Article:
Second, however, at page 51 the commentary acknowledges that some sectors of German commerce, including the automotive industry and portions of the telecommunications industry, are concerned that this "corrective" can scarcely come into effect at the district court level (that is, if I understand correctly, without this legislative clarification); it also mentions that up to now the courts have considered proportionality only very cautiously (nur sehr zurückhaltend) .  Page 50 reaffirms the BGH's decision in Wärmetauscher, which authorizes the use of an Umstellungfrist or Aufbrauchfrist (a stay or "grace period," during which the infringer may design a noninfringing alternative or at least sell off the infringing merchandise)--albeit conditioned on evidence that the immediate enforcement of an injunction would result in unreasonable prejudice, beyond that which normally accompanies an injunction.  (For previous discussion on this blog, see, e.g., here.)  Further, however, and without using the term "holdup," the commentary at page 51 notes that there can be cases in which the effect of an injunction would go beyond what is necessary for adequate deterrence, by for example threatening the loss of sales of already manufactured products.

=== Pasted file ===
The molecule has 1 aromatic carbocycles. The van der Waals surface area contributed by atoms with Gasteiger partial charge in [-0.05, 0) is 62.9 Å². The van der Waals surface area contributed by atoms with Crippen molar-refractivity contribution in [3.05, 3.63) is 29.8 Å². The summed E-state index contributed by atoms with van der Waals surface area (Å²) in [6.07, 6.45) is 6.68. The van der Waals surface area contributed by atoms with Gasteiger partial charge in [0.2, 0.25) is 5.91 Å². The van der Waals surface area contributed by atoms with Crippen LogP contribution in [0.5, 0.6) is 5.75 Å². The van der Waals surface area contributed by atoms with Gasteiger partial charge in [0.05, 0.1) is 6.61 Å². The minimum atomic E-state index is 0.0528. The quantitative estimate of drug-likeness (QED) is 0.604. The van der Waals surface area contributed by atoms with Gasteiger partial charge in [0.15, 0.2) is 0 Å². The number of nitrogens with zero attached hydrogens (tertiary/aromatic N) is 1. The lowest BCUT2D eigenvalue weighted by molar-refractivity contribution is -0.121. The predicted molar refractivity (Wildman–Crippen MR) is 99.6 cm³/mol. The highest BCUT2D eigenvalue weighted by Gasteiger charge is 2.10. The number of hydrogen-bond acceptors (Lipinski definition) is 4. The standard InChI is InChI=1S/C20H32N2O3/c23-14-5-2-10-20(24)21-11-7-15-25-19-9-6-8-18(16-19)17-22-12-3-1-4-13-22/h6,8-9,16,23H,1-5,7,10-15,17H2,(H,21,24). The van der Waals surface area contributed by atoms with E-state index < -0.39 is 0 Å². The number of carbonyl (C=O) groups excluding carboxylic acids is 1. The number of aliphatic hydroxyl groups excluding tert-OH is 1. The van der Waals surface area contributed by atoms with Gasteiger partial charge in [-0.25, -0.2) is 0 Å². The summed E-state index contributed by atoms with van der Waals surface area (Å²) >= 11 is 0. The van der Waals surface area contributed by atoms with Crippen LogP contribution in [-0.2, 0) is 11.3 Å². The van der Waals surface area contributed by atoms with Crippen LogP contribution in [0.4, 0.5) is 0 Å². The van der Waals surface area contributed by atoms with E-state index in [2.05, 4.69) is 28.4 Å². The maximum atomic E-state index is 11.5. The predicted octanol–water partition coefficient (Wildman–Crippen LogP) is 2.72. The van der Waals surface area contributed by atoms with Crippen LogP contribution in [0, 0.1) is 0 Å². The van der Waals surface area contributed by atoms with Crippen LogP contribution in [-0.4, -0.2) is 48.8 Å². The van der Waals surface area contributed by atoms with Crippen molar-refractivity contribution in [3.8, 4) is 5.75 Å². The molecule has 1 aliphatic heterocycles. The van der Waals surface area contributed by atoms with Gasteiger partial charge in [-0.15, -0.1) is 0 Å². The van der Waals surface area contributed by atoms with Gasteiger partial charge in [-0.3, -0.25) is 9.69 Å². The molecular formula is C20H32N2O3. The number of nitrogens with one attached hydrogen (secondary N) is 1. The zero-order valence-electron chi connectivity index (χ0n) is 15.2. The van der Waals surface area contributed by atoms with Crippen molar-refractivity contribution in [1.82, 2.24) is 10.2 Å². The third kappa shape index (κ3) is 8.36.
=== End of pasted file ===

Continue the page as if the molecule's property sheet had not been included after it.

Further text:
Third, and also at page 51, the commentary is clear that the burden of showing why an injunction would be disproportionate rests with the infringer (as it does in many other countries), and states that judges will not be overly burdened by the new law's requirements.

Fourth, the commentary stresses that courts will have to carefully weigh of all the circumstances in a given case.  The statutory text itself therefore will not lay out criteria or examples, but the commentary sets out some specific considerations by way of example.  These include: